It might be a slow movement but Beethoven’s Adagio offers many challenges, most obviously through the exposure of all its executants; the first violins and all four horns enjoy some torridly testing stretches of play. Again, it seemed to be a case of simply getting through these pages without much attempt to shape individual phrases; suppleness was at a premium, exemplified in bar 42 and the rushed lead-up to the violins’ E flat pause (which didn’t happen), as well as the fourth horn’s unhappy arpeggio encounter finishing bar 55. The Andante moderato change in pace went unmarked, but horn 4 gave an almost precise account of the stand-alone bar 96. This near-success was almost immediately followed by the first violins’ rhythmic malfunction at the bar 99 change of key back to B flat and the time signature splaying out to 12/8. One of the simple brass chords across bar 122 proved defective but then this section reached another apogee of strained performance at about bar 141 before a messy account from the first violins of bar 151’s semiquaver triplets.

Cellos and double-basses gave a persuasive account of the finale’s six recitatives but they were set a fast pace through Beethoven’s famous D Major melody starting at bar 92, their tuning occasionally off-centre. When the first violins got their crack at the tune in bar 149, you would have expected that the ensemble would have acquired some fluency in its treatment but their enunciation sounded stilted, although the least impressive part of this celebratory all-in came with a trumpet fluff across the theme’s last phrase at bar 184.

Bass soloist Teddy Tahu Rhodes delineated his O Freunde recitative with a vibrato as wide as the Calder Freeway but his delivery mode proved welcome for its assurance. Which only served to emphasize the lack of projection from the Gisborne altos, tenors and basses at their bar 21 entry of the Allegro assai. Soprano soloist Merlyn Quaife attempted to bring the whole operation back to a more measured, less runaway pace from her Wer ein holdes Weib entry at bar 37. Severn’s forces began the Alla marcia quite well, giving a congenial setting for tenor soloist Michael Petruccelli‘s bravely buoyant Froh investing these pages with much-needed vivacity, although I would have liked his concluding high B flats at bars 101-2 to have been hurled out with more ardour.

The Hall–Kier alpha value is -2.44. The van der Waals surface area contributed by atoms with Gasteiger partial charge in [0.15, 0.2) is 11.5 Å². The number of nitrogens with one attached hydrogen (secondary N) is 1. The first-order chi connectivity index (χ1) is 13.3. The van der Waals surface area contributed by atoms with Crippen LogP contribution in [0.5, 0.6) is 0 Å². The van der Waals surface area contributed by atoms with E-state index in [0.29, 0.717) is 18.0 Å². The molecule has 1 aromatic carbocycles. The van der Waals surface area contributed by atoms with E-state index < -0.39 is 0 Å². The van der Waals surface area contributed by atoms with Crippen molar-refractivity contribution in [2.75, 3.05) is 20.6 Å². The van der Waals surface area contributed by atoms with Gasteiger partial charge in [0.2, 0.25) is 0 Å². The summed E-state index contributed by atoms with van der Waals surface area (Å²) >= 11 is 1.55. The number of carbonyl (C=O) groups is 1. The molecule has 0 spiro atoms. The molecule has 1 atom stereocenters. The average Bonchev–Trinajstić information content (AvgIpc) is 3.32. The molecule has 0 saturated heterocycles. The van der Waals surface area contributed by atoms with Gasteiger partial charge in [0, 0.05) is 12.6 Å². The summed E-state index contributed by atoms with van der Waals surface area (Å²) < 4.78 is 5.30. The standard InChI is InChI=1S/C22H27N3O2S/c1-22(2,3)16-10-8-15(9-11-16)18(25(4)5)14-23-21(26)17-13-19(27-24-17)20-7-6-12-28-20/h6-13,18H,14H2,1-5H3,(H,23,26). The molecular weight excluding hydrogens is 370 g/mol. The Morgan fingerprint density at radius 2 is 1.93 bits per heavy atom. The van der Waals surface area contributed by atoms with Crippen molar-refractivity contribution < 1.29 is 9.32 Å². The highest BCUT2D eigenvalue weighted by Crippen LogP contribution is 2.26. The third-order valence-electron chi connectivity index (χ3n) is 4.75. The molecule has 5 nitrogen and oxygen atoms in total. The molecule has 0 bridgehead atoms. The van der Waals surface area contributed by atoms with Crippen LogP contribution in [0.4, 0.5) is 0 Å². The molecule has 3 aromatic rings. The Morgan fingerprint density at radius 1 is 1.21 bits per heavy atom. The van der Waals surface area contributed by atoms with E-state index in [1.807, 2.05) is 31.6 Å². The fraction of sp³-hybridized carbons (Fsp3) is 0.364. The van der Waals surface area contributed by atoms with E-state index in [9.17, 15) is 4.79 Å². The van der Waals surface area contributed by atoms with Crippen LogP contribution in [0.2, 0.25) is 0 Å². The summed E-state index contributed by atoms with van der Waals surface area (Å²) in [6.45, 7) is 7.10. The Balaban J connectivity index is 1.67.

The consequent orchestral double fugue proved to be a testing set of pages that simply lacked consistency of output with valuable lines lost in a general melange, climaxing in a pair of disappearing horns at bar 210, their repeated octave F sharp inaudible. While the male choristers gave a good account (if not quite loud enough) of the Seid umschlungen maestoso, their Bruder in bar 17 came over as faint, given the context; but later, the full choral Welt? exclamation in bar 44 made for an unanticipated aural bolt.

The Gisborne sopranos handled the top As that pepper the Allegro energico with laudable vim; speaking of which, it was gratifying to hear the small band of tenors handling the same note with force at bar 65. And it was reassuring to come across mezzo soprano Kristen Leich‘s line emerging clearly during the soloists’ Alle menschen melismatic stroll starting at bar 70. But the performance’s underlying tentativeness endured to the end with an unsatisfying prod at the last stringendo‘s kick-off in bar 81, the concluding bars an unsatisfying series of soft punches.

Obviously, I didn’t enjoy this concert, finding it full of specific flaws and a lack of coherent interpretation. A school of thought that prevails these days believes that any effort is to be praised; you can see this mind-set at work in every classroom across our country where accomplishment comes second to the Morrisonian trope of ‘having a go’. Well, it didn’t work for the self-aggrandizing Australian football team in blood-drenched Qatar; it doesn’t work for the petulant brats who represent us in the world’s tennis stadia; much more importantly, it doesn’t do anything for the thousands of underpaid workers in our hospitals and nursing homes.

You have to be capable of more than good intentions when putting your grappling skills into operation for any Beethoven symphony; this D minor masterwork, one of Western music’s cornerstones, is not a construct for which it’s sufficient to ‘do your best.’\